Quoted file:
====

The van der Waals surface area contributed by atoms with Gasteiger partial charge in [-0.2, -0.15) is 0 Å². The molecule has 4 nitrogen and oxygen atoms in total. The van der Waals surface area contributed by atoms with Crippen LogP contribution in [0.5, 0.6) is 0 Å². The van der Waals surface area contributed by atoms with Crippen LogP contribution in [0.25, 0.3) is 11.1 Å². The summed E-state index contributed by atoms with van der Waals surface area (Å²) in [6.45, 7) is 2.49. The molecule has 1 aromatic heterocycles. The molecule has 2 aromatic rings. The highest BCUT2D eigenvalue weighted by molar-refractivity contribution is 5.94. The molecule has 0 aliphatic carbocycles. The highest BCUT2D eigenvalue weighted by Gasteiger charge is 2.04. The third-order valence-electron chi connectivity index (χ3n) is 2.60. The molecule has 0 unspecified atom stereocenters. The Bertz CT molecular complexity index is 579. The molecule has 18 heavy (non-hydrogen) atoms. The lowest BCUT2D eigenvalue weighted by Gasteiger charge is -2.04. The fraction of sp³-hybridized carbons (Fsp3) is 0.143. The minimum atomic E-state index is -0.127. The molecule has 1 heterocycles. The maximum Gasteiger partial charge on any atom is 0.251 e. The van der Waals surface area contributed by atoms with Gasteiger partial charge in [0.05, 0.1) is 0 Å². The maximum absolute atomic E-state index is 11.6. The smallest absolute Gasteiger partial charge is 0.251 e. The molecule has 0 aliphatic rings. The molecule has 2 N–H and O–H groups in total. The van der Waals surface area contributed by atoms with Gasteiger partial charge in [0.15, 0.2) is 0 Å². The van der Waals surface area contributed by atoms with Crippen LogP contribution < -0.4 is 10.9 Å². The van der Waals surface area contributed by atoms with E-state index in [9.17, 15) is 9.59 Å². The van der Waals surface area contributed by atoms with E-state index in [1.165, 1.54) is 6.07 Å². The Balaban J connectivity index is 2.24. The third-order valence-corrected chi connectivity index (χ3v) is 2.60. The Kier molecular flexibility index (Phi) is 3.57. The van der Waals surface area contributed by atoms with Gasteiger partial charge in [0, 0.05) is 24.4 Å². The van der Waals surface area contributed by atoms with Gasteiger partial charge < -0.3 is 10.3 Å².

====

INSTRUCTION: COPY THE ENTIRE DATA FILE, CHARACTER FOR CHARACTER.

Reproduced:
The van der Waals surface area contributed by atoms with Gasteiger partial charge in [-0.2, -0.15) is 0 Å². The molecule has 4 nitrogen and oxygen atoms in total. The van der Waals surface area contributed by atoms with Crippen LogP contribution in [0.5, 0.6) is 0 Å². The van der Waals surface area contributed by atoms with Crippen LogP contribution in [0.25, 0.3) is 11.1 Å². The summed E-state index contributed by atoms with van der Waals surface area (Å²) in [6.45, 7) is 2.49. The molecule has 1 aromatic heterocycles. The molecule has 2 aromatic rings. The highest BCUT2D eigenvalue weighted by molar-refractivity contribution is 5.94. The molecule has 0 aliphatic carbocycles. The highest BCUT2D eigenvalue weighted by Gasteiger charge is 2.04. The third-order valence-electron chi connectivity index (χ3n) is 2.60. The molecule has 0 unspecified atom stereocenters. The Bertz CT molecular complexity index is 579. The molecule has 18 heavy (non-hydrogen) atoms. The lowest BCUT2D eigenvalue weighted by Gasteiger charge is -2.04. The fraction of sp³-hybridized carbons (Fsp3) is 0.143. The minimum atomic E-state index is -0.127. The molecule has 1 heterocycles. The maximum Gasteiger partial charge on any atom is 0.251 e. The van der Waals surface area contributed by atoms with Gasteiger partial charge in [0.05, 0.1) is 0 Å². The maximum absolute atomic E-state index is 11.6. The smallest absolute Gasteiger partial charge is 0.251 e. The molecule has 0 aliphatic rings. The molecule has 2 N–H and O–H groups in total. The van der Waals surface area contributed by atoms with Gasteiger partial charge in [0.15, 0.2) is 0 Å². The van der Waals surface area contributed by atoms with Crippen LogP contribution < -0.4 is 10.9 Å². The van der Waals surface area contributed by atoms with E-state index in [9.17, 15) is 9.59 Å². The van der Waals surface area contributed by atoms with E-state index in [1.165, 1.54) is 6.07 Å². The Balaban J connectivity index is 2.24. The third-order valence-corrected chi connectivity index (χ3v) is 2.60. The Kier molecular flexibility index (Phi) is 3.57. The van der Waals surface area contributed by atoms with Gasteiger partial charge in [0, 0.05) is 24.4 Å². The van der Waals surface area contributed by atoms with Gasteiger partial charge < -0.3 is 10.3 Å².